Despite a title reminiscent of that of a Moody Blues album and the presence of Jeff Bridges, a.k.a. The Dude from “The Big Lebowski,” Susan Kucera’s “Living in the Future’s Past” does not wallow in post-hippie mellowness but takes a hard-headed look at the prospects of environmental disaster. It combines the talking-head input of various experts with a kaleidoscopic, sometimes random montage of images as it analyzes the crisis and ponders what can be the extent and causes of it and what can be done.
Guided by Bridges’s lofty but genial voice-over (“We’re physical and biological beings living in an ocean of cosmic energy. If that sounds pretty trippy, it is”) the film does not take aim at the usual culprits — oil corporations and the like — but probes the fundamentals of human nature for clues.
The experts who weigh in on the topic include scientist and astronaut Piers Sellers; “Being Ecological” author Timothy Morton; physicist and author of “Elastic: Flexible Thinking in a Time of Change” Leonard Mlodinow; former NATO Supreme Allied Commander General Wesley Clark; and the author of “Emotional Intelligence,” Daniel Goleman. They trace the problem back to pre-history, when agricultural society supplanted hunter-gatherers. That led to an economy of surplus, the rise of private property, social stratification, and over-consumption, traits hard to overcome because they are hardwired into our DNA. In other words, the fault lies not in our tsars, but in our genes.
These insights are subliminally supported by Kucera’s flurries of seemingly random images: an eagle; the Grand Canyon; whales; sunrise; skulls. Lots of skulls. Two of the interviewees even have skulls on their T-shirts. It makes me uneasy.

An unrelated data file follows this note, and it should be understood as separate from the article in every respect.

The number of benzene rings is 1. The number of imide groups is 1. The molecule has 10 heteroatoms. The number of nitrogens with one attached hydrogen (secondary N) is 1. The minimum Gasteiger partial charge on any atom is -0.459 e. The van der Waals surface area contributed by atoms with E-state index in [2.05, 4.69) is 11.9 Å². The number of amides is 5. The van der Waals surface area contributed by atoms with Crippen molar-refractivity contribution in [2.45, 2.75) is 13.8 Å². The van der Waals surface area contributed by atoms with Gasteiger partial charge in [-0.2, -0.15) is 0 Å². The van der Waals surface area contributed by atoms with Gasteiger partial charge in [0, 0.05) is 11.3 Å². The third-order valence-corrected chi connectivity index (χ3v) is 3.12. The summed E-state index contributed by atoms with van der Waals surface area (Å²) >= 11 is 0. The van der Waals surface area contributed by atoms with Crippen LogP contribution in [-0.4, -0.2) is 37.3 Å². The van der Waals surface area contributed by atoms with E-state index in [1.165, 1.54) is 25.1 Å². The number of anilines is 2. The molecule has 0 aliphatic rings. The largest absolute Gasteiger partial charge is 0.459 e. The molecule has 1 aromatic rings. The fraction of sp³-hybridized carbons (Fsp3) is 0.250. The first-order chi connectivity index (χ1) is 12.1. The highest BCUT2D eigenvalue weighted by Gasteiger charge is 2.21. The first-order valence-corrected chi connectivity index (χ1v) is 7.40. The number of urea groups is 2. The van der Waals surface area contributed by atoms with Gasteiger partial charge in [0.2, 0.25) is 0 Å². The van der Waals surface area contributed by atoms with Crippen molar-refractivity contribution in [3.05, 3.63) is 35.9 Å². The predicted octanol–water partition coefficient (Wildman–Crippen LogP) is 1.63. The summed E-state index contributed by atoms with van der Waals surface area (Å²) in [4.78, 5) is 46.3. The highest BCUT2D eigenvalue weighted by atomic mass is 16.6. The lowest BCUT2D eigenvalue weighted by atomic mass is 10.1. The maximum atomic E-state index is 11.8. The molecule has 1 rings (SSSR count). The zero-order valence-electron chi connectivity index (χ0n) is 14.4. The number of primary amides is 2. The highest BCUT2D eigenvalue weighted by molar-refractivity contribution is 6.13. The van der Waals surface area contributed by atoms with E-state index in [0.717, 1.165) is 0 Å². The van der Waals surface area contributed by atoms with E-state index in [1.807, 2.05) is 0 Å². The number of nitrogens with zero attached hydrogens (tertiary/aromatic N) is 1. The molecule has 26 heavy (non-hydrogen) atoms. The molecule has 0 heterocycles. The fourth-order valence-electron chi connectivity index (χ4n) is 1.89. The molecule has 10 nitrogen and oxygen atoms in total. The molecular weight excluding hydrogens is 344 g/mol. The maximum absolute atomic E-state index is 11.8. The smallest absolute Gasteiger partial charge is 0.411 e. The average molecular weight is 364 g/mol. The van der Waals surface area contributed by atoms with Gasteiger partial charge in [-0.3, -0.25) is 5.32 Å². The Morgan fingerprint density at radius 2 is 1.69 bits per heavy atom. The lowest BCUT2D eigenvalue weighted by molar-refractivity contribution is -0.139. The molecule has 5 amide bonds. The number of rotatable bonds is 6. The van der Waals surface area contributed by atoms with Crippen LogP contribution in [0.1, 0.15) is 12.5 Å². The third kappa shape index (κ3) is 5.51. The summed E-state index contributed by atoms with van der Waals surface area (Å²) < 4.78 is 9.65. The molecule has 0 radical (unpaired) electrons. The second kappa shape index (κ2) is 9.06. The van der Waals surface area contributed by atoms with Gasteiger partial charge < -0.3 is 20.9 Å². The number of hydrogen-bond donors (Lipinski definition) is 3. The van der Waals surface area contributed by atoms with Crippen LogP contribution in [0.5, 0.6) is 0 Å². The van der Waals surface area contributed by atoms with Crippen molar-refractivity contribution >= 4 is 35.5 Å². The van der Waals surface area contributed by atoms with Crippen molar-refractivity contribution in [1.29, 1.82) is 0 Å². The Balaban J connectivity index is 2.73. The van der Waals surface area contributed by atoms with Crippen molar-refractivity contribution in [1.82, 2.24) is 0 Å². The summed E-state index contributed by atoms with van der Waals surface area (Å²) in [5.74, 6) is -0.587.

Nonetheless, the film’s conclusion is upbeat, if vague, suggesting that individual efforts can make a difference. “Ask yourself, what are you willing to contribute that comes natural to me?” says Bridges. “Something that fits into my life?” He might get into specifics. Following the film proper is an onscreen discussion and commentary with Bridges and others.
“Living in the Future’s Past” screens on Oct. 9 at 7 p.m. at the Kendall Square Theatre.
But is human destiny determined by genes, as “Living in the Future’s Past” claims? Do genes even exist? Stephanie Welch’s documentary “A Dangerous Idea: Eugenics, Genetics and the American Dream” argues that such deterministic biological and social theorizing, based on discredited hypotheses, plays into the interests of those who benefit most from the inequality inherent in our civilization. This “junk science” asserts that poor people, especially people of color, are not victims of an unfair, exploitative system but of inherited traits passed down through generations. Moreover, women are also innately inferior, unfit for positions of power and suited only for reproduction and domestic servitude.
This socioeconomic survival of the fittest not only justifies the status quo but encourages genocide. Welch makes the chilling point that Hitler was inspired by the eugenics policies adopted across the United States and validated by a Supreme Court decision in 1927. Laws in various states resulted in the compulsory sterilization of tens of thousands. Virginia, the last state to repeal its law, didn’t do so until 1974.